Oil futures settled Tuesday at their highest in a week, finding support on ongoing hopes for a revival in crude demand from China and on oil supply issues in the Middle East following a massive earthquake in Turkey.
A devastating earthquake on Monday left thousands dead in Turkey and Syria and led to a halt in operations at Turkey’s Ceyhan oil export terminal, with has a capacity of 1 million barrels a day. However, Reuters reported that Iraqi oil flows to the Ceyhan export hub resumed on Tuesday.
See: How to help Turkey earthquake victims: ‘Give cash’ and ‘take the long view’
- West Texas Intermediate crude for March delivery CL.1, +4.32% CL00, +4.32% CLH23, +4.32% rose $3.03, or 4.1%, to settle at $77.14 a barrel on the New York Mercantile Exchange, the highest front-month contract finish since Jan. 31, according to Dow Jones Market Data. Prices posed a gain of 1% on Monday.
- April Brent crude BRN00, +0.20% BRNJ23, +0.20%, the global benchmark, rose $2.70, or 3.3%, to $83.69 a barrel on ICE Futures Europe, also the highest in a week.
- March gasoline RBH23, +3.71% rose 3.5% at $2.4568 a gallon, while March heating oil HOH23, +4.87% gained 4.9% to $2.9044 a gallon.
- March natural gas NGH23, +5.13% added 5.2% to $2.584 per million British thermal units.
Earlier crude was lifted Monday after Saudi Arabia unexpectedly raised most prices for oil to be shipped to Asia, reflecting increased demand for crude, analysts said.
“The price of the barrel is finding support as the reopening of the Chinese economy, following the end of the zero-COVID policy, is expected to drive a significant increase in demand for crude this year,” said Ricardo Evangelista, senior analyst at ActivTrades, in a note.
“At the same time, the earthquake in Turkey forced the shutting down of a major export terminal, responsible for 1 million barrels per day, exacerbating supply side pressures and contributing to increases in oil prices,” he said.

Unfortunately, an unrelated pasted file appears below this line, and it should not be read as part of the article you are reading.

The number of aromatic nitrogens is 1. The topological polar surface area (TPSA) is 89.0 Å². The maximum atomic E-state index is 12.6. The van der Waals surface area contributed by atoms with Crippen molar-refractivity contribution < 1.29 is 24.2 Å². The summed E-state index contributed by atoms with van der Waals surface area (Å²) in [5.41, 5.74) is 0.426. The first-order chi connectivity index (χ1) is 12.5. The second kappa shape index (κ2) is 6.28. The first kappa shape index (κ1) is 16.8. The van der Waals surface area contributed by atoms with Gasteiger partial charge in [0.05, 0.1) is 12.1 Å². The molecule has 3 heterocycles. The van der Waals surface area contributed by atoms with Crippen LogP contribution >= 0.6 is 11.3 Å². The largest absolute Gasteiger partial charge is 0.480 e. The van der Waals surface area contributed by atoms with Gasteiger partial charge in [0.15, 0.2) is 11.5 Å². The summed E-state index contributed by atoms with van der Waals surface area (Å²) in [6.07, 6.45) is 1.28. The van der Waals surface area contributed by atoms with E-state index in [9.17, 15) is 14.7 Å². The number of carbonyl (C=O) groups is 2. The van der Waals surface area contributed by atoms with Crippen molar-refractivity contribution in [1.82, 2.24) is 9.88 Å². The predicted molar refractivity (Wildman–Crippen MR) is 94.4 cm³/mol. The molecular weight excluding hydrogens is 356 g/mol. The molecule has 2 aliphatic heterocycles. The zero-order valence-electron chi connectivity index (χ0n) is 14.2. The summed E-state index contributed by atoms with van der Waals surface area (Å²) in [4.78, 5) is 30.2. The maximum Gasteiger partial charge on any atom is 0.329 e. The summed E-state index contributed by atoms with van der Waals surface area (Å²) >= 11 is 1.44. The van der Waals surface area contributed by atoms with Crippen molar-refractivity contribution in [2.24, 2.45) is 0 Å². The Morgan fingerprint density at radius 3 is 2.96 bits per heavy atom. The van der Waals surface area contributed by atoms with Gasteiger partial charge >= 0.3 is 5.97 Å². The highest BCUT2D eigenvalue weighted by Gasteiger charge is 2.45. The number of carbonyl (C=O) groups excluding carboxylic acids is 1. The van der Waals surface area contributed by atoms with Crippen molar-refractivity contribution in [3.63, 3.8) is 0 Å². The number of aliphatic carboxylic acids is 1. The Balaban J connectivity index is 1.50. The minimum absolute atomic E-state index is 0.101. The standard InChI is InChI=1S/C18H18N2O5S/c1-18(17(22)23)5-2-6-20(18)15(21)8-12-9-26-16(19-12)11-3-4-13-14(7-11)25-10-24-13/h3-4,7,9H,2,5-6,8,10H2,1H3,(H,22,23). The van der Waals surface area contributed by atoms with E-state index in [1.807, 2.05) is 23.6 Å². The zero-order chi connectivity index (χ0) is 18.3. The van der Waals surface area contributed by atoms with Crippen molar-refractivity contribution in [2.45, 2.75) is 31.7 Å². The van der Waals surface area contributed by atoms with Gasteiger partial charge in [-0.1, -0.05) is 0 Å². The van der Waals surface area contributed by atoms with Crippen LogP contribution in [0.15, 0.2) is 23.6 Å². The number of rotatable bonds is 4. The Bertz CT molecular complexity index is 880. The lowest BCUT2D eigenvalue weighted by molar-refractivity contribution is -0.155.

Reuters reported Tuesday that the Iraqi crude pipeline to Turkey’s Ceyhan oil export hub has resumed flows to the Ceyhan oil export hub, but exports of Azeri crude from Azerbaijan were still stopped. A tanker was docked at the Ceyhan port to load crude, though bad weather earlier in the day had prevented loading, it said.
ActivTraders’ Evangelista, meanwhile, noted that gains for crude prices have come alongside a bounce for the U.S. dollar. Typically a stronger dollar is a negative for commodities priced in the unit, making them more expensive to users of other currencies.
The ICE U.S. Dollar Index DXY, -0.21%, a measure of the currency against a basket of six major rivals, trades 1.3% higher for the month, but edged down by 0.2% in Tuesday dealings as traders digested remarks from Federal Reserve Chairman Jerome Powell.
At the Economic Club of Washington on Tuesday, Powell said the strong U.S. jobs report released on Friday showed that the Fed needs to keep increasing interest rates, but he also expects “significant declines” in U.S. inflation this year.
Read: Strong jobs report a sign Fed needs to do more to quell inflation, officials say
In a monthly report released Tuesday, the Energy Information Administration raised its 2023 forecasts for WTI and Brent crude oil prices, but sharply cut its 2023 and 2024 forecast for U.S. natural-gas prices.
“U.S. natural gas inventories fell by less than our expectations in January because of the warmer-than-average weather. With more natural gas in inventory, we reduced our forecast for natural gas prices over the coming year,” EIA Administrator Joe DeCarolis said in a statement.
The EIA will release its weekly U.S. petroleum supply report Wednesday morning.
On average for the week ended Feb. 3, analysts expect the report to show a supply gains of 2.1 million barrels for crude, 1.6 million for gasoline and 100,000 barrels for distillates, according to a survey conducted by S&P Global Commodity Insights.